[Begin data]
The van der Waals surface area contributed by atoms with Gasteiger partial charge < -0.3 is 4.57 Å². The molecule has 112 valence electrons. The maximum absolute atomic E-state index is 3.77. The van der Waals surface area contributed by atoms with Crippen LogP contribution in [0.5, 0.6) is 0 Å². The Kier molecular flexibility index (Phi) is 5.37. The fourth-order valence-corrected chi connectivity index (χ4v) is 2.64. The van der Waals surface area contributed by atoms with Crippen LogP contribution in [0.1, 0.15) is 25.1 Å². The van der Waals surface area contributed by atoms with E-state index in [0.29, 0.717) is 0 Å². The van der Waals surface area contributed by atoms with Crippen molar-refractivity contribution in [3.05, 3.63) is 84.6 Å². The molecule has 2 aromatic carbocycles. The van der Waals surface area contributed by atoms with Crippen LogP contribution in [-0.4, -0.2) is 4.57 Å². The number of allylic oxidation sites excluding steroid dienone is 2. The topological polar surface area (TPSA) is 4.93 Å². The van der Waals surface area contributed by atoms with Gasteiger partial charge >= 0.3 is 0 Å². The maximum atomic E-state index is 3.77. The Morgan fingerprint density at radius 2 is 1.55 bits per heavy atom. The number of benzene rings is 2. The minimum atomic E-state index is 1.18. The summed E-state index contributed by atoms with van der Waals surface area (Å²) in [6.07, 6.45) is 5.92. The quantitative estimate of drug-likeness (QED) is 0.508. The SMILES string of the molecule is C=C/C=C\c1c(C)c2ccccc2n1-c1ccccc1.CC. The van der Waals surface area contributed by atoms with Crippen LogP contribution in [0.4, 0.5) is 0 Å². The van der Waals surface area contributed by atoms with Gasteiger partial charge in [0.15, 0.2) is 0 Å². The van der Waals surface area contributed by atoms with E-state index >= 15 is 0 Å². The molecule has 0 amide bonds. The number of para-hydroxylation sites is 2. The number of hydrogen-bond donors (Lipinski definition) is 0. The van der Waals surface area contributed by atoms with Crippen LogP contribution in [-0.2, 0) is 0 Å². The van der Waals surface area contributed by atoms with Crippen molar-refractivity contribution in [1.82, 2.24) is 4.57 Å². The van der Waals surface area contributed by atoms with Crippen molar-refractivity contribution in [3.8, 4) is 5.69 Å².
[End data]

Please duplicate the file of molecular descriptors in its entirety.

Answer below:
The van der Waals surface area contributed by atoms with Gasteiger partial charge < -0.3 is 4.57 Å². The molecule has 112 valence electrons. The maximum absolute atomic E-state index is 3.77. The van der Waals surface area contributed by atoms with Crippen LogP contribution in [0.5, 0.6) is 0 Å². The Kier molecular flexibility index (Phi) is 5.37. The fourth-order valence-corrected chi connectivity index (χ4v) is 2.64. The van der Waals surface area contributed by atoms with Crippen LogP contribution in [0.1, 0.15) is 25.1 Å². The van der Waals surface area contributed by atoms with E-state index in [0.29, 0.717) is 0 Å². The van der Waals surface area contributed by atoms with Crippen molar-refractivity contribution in [3.05, 3.63) is 84.6 Å². The molecule has 2 aromatic carbocycles. The van der Waals surface area contributed by atoms with Crippen LogP contribution in [-0.4, -0.2) is 4.57 Å². The number of allylic oxidation sites excluding steroid dienone is 2. The topological polar surface area (TPSA) is 4.93 Å². The van der Waals surface area contributed by atoms with Gasteiger partial charge >= 0.3 is 0 Å². The maximum atomic E-state index is 3.77. The Morgan fingerprint density at radius 2 is 1.55 bits per heavy atom. The number of benzene rings is 2. The minimum atomic E-state index is 1.18. The summed E-state index contributed by atoms with van der Waals surface area (Å²) in [6.07, 6.45) is 5.92. The quantitative estimate of drug-likeness (QED) is 0.508. The SMILES string of the molecule is C=C/C=C\c1c(C)c2ccccc2n1-c1ccccc1.CC. The van der Waals surface area contributed by atoms with Crippen LogP contribution in [0.4, 0.5) is 0 Å². The van der Waals surface area contributed by atoms with Gasteiger partial charge in [0.15, 0.2) is 0 Å². The van der Waals surface area contributed by atoms with E-state index >= 15 is 0 Å². The molecule has 0 amide bonds. The number of para-hydroxylation sites is 2. The number of hydrogen-bond donors (Lipinski definition) is 0. The van der Waals surface area contributed by atoms with Crippen LogP contribution in [-0.2, 0) is 0 Å². The van der Waals surface area contributed by atoms with Crippen molar-refractivity contribution in [1.82, 2.24) is 4.57 Å². The van der Waals surface area contributed by atoms with Crippen molar-refractivity contribution in [3.8, 4) is 5.69 Å².